2014 SEC schedule announcement: 15 things you should know
There's a metric ton to chew on in the SEC's 2014 schedule announcement. Here's one comprehensive reaction.
The SEC officially, finally announced its 2014 schedule Wednesday, after a delay the charitable might call "extended" and others might call "interminable." But good things come to those who wait, as they say, and there's enough juicy newsbits and plotlines scattered throughout the 14 schedules released to keep SEC fans' interest stoked until ... well, until Texas A&M and South Carolina kick off that schedule next August.
So here's 15 of the biggest newsbits and plotlines, the 15 things every SEC fan ought to know about what went public Wednesday:
1. That LSU-Wisconsin neutral-site series is officially official. After an LSU associate A.D. confirmed that only a couple more I's and T's needed to be dotted and crossed before the Tigers and Badgers met in Houston in 2014 and Lambeau Field in 2016, it's not quite news. But the series holds such mouthwatering potential -- when was the last time an SEC heavyweight went anywhere north of the Mason-Dixon line, much less to Lambeau? -- that it's worth noting LSU has made it official all the same.
2. Florida is the biggest loser of the day. Read it and weep: Alabama and LSU for a pair of cross-division opponents, in an even-numbered year -- which means only three SEC home games and a road date to Florida State. Oh, and those hurdles are in addition to the usual showdowns with Georgia, South Carolina and Tennessee. The Gators at least have some spacing in the schedule (with byes after Alabama and before the Cocktail Party) but it still shapes up as the SEC's toughest slate, and you know the steam's really going to come out of Will Muschamp's ears when he sees ...
3. Georgia got the longest straw of all. The Bulldogs saw their annual rivalry with Auburn stay intact while drawing Arkansas as their other West division opponent. Result: For the fourth time in five years, Mark Richt's team won't have either Alabama or LSU on the schedule. And ohbytheway, by the end of that five-season span, Florida will have played those two West powers eight regular-season times to Georgia's once.
4. Which is why that noise you just heard was Steve Spurrier clearing his throat. Until Gus Malzahn resurrects the Tigers as an annual challenger, it's likely the OBC won't be overjoyed at getting a rising Aggies team as the Gamecocks' new permanent rival, either. Odds on Spurrier not mentioning this state of affairs before next season starts: too infinitesimal to be measured accurately.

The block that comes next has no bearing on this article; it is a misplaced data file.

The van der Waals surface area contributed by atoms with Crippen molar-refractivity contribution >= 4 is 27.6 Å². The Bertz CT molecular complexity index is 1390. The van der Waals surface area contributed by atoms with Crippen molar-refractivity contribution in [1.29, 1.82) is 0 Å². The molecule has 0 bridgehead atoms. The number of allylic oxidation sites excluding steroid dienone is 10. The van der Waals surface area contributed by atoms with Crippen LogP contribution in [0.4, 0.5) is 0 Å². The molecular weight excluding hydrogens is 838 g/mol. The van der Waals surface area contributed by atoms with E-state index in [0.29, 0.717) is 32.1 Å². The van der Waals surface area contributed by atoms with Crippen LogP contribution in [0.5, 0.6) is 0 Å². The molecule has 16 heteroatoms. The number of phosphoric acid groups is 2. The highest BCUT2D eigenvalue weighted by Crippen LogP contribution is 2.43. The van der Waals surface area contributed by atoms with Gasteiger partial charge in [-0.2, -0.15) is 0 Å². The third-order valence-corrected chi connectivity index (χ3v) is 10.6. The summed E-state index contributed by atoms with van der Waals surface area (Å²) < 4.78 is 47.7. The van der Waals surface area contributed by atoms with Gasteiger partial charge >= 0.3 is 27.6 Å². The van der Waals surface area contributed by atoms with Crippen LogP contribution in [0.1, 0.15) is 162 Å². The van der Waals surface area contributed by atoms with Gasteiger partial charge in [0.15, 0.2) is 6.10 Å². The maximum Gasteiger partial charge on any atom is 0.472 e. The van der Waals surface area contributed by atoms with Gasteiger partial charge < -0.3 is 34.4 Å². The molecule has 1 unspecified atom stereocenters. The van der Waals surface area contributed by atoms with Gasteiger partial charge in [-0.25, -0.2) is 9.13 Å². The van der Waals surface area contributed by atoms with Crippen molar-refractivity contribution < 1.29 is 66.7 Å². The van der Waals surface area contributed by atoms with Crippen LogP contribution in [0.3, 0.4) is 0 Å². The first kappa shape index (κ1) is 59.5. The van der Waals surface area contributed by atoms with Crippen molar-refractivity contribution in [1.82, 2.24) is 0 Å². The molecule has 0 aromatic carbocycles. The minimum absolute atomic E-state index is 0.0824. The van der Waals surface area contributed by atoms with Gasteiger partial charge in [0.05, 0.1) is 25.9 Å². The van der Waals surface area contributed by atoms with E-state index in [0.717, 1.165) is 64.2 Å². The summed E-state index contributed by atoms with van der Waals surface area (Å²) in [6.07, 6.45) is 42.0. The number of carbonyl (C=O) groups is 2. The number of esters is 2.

5. Speaking of permanent cross-division rivalries: they're not going anywhere. Probably. The LSU-spearheaded proposal to do away with annual East-West rivalry games has generated both plenty of discussion and increasing support within the SEC ranks, but Team Speed Kills' blogger David Wunderlich makes a cogent point regarding the Aggies-Gamecocks pairing and new (sensible) series between Missouri and Arkansas
The fact that the SEC bothered to change up permanent rivalries indicates an inclination to preserve them for the foreseeable future.— David Wunderlich (@Year2) August 21, 2013
If Mike Slive and Co. were planning to scrap the cross-division rivalries come the 2016 overhaul anyway, wouldn't they have just paired up newcomers Missouri and Texas A&M and called it a day?
6. A nine-game schedule looks more likely than ever. This is the biggest takeway from Slive's confirmation that an established rotation of cross-division games isn't coming until 2016. The Aggies and Tigers were brought into the fold in fall 2011, and the new rotation should be announced in 2015. Even accounting for the fact that wrangling a 14-team-league with two divisions and 14 different agendas into one eight-game schedule is just-this-side of impossible, isn't four years a little bit more time to hammer out a compromise than completely necessary?
The guess here: the two years between now and the release of the 2016 is to get all of the SEC's nine-game ducks in their proverbial row.
7. Yes, that was a gauntlet you saw lying in the direction of Austin. It's just been thrown down. Texas and Texas A&M, you may know, used to play on Thanskgiving. After the Aggies bolted for the SEC, Texas elected to keep their tradition alive by scheduling TCU for Turkey Day 2012 and Texas Tech in 2013. Well, now it looks like Texas A&M wants to keep its tradition alive, too ... and they've already got LSU coming to College Station for Thanksgiving 2014 for what's all-but-certain to be a top-25 blockbuster.
We'll let Express-News Texas beat writer Mike Finger sum up the situation: